One of the advantages of the RYA scheme is that you can enter at any point that is appropriate to you. You don’t have to start at the beginning if you already have plenty of sailing experience.
For example, George, our Principal, spent 35 years in the Royal Navy and first skippered a small boat at the age of 14. The very first RYA certificate he got was Yachtmaster Offshore – he started right at the top!
Not everyone can do that, of course, but many of our potential students don’t want to start right at the bottom either.The problem is knowing what level of course to choose.
If you’re a complete beginner or have only been in a boat a few times, then it’s straight forward. The RYA Competent Crew is what you need. But if you already have some knowledge and experience you may wonder about doing a Day Skipper or even a Coastal Skipper course. But which?
To do either of these courses you must already have relevant experience – maybe you are a good dinghy sailor, have crewed a yacht with friends, or you’ve been on a flotilla holiday. Perhaps you own a boat yourself but don’t have any formal qualifications. Where should you start?
I’m often asked to advise prospective students on which RYA course is the most suitable for them. It’s really hard to know without seeing what they can actually DO. Our instructors can tell pretty quickly how much someone knows when they see them on a boat (my brother who had a riding school for many years could do the same thing after seeing someone on a horse for half an hour!) but it is very difficult to judge competence based purely on what someone has done without knowing how well they have done it.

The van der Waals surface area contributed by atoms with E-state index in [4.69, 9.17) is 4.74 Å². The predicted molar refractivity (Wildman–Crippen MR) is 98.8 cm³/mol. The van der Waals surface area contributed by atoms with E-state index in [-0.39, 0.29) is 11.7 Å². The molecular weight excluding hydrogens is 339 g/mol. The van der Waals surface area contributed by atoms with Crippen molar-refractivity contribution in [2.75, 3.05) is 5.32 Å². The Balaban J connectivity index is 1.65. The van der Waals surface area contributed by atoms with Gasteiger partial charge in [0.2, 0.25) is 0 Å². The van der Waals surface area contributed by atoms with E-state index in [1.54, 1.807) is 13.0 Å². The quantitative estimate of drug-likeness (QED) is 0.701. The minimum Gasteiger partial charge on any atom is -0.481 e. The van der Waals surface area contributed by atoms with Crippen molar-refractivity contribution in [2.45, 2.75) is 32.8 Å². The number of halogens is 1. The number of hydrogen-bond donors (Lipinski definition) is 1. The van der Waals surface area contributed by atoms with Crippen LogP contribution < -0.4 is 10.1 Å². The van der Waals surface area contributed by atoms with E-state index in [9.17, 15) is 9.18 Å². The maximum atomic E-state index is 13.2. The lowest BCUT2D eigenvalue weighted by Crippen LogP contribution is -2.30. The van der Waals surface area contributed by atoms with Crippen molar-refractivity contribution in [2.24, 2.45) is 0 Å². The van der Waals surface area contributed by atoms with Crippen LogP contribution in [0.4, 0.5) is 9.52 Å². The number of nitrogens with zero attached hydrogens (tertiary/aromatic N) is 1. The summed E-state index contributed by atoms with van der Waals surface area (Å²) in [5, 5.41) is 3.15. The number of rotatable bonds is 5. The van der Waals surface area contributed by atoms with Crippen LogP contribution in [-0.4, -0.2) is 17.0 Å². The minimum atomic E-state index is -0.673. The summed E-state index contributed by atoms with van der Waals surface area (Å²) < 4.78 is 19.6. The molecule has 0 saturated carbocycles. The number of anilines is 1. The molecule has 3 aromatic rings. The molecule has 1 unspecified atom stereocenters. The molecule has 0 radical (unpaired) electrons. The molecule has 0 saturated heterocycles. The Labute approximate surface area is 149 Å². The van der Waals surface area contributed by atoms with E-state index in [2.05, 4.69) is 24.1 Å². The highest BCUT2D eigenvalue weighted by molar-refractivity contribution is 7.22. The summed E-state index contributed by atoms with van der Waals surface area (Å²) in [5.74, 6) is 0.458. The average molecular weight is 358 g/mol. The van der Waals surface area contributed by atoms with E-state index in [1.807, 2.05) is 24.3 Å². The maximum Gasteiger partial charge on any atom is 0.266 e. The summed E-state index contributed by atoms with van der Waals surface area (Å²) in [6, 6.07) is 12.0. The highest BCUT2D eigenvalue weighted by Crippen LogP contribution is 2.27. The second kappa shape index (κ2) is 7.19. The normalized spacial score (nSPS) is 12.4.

The dilemna is that everyone wants to obtain the highest qualification that they are capable of getting but, on the other hand, nobody wants to fail a course for not coming up to the level required..
Our instructors hate it almost as much as the student when they cannot pass someone. They understand just how disappointing it is. They will have got to know and like the student during the week they’ve been on board and it’s tough having to break the news that they are not going to pass their course. But if someone is not competent at the level for which they are being assessed, as a reputable school we cannot pass them.
Those who get a skipper’s certificate might not sail again for 12 months and then they could charter a big yacht with totally inexperienced crew, possibly including children, and take them to sea. Your instructor has to consider whether he thinks you would be safe and competent to do that, bearing in mind that you could face strong winds and visit unfamiliar ports.
If he has serious doubts that you could handle the boat safely and look after the crew it would be irresponsible to pass you. Having gained more experience most people successfully pass a course when they take it a second time.
Luckily, people don’t fail all that often, but choosing the right level of course at the outset is important if you want to succeed.
Over my next few posts I will look at the initial three RYA practical courses and give you information to help you decide which is most appropriate for you. I’ll also cover our combined sailing packages that include more than one RYA course.
If you want to take an RYA course in 2014 this could be vital information.
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All the best
PS: If you intend to book for 2014 you can get this year’s prices on all bookings made and deposits paid before the end of November.